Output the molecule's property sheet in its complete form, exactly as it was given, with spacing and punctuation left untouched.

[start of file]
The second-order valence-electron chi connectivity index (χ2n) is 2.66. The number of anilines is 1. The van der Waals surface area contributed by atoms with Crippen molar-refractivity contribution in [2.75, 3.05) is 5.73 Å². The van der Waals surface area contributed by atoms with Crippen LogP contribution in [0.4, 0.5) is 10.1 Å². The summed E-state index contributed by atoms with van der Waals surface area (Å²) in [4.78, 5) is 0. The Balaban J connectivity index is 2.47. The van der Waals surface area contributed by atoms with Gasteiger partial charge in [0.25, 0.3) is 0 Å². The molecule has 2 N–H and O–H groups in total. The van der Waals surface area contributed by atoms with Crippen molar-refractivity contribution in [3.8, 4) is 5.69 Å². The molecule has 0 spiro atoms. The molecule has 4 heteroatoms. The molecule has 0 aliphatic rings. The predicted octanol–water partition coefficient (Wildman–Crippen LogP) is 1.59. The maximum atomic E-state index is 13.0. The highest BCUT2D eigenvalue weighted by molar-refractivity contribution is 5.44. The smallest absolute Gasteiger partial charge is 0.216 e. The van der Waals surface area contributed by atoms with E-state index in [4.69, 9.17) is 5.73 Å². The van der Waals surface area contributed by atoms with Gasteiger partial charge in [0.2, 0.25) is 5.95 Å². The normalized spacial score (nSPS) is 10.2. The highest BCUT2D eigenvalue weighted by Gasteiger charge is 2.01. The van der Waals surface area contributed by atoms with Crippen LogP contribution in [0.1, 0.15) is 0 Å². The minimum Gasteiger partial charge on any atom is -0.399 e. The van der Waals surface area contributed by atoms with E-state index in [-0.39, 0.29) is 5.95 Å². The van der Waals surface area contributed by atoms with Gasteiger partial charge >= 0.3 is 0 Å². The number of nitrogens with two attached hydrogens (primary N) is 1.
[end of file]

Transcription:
The second-order valence-electron chi connectivity index (χ2n) is 2.66. The number of anilines is 1. The van der Waals surface area contributed by atoms with Crippen molar-refractivity contribution in [2.75, 3.05) is 5.73 Å². The van der Waals surface area contributed by atoms with Crippen LogP contribution in [0.4, 0.5) is 10.1 Å². The summed E-state index contributed by atoms with van der Waals surface area (Å²) in [4.78, 5) is 0. The Balaban J connectivity index is 2.47. The van der Waals surface area contributed by atoms with Gasteiger partial charge in [0.25, 0.3) is 0 Å². The molecule has 2 N–H and O–H groups in total. The van der Waals surface area contributed by atoms with Crippen molar-refractivity contribution in [3.8, 4) is 5.69 Å². The molecule has 0 spiro atoms. The molecule has 4 heteroatoms. The molecule has 0 aliphatic rings. The predicted octanol–water partition coefficient (Wildman–Crippen LogP) is 1.59. The maximum atomic E-state index is 13.0. The highest BCUT2D eigenvalue weighted by molar-refractivity contribution is 5.44. The smallest absolute Gasteiger partial charge is 0.216 e. The van der Waals surface area contributed by atoms with E-state index in [4.69, 9.17) is 5.73 Å². The van der Waals surface area contributed by atoms with Gasteiger partial charge in [0.2, 0.25) is 5.95 Å². The normalized spacial score (nSPS) is 10.2. The highest BCUT2D eigenvalue weighted by Gasteiger charge is 2.01. The van der Waals surface area contributed by atoms with Crippen LogP contribution in [0.1, 0.15) is 0 Å². The minimum Gasteiger partial charge on any atom is -0.399 e. The van der Waals surface area contributed by atoms with E-state index in [-0.39, 0.29) is 5.95 Å². The van der Waals surface area contributed by atoms with Gasteiger partial charge >= 0.3 is 0 Å². The number of nitrogens with two attached hydrogens (primary N) is 1.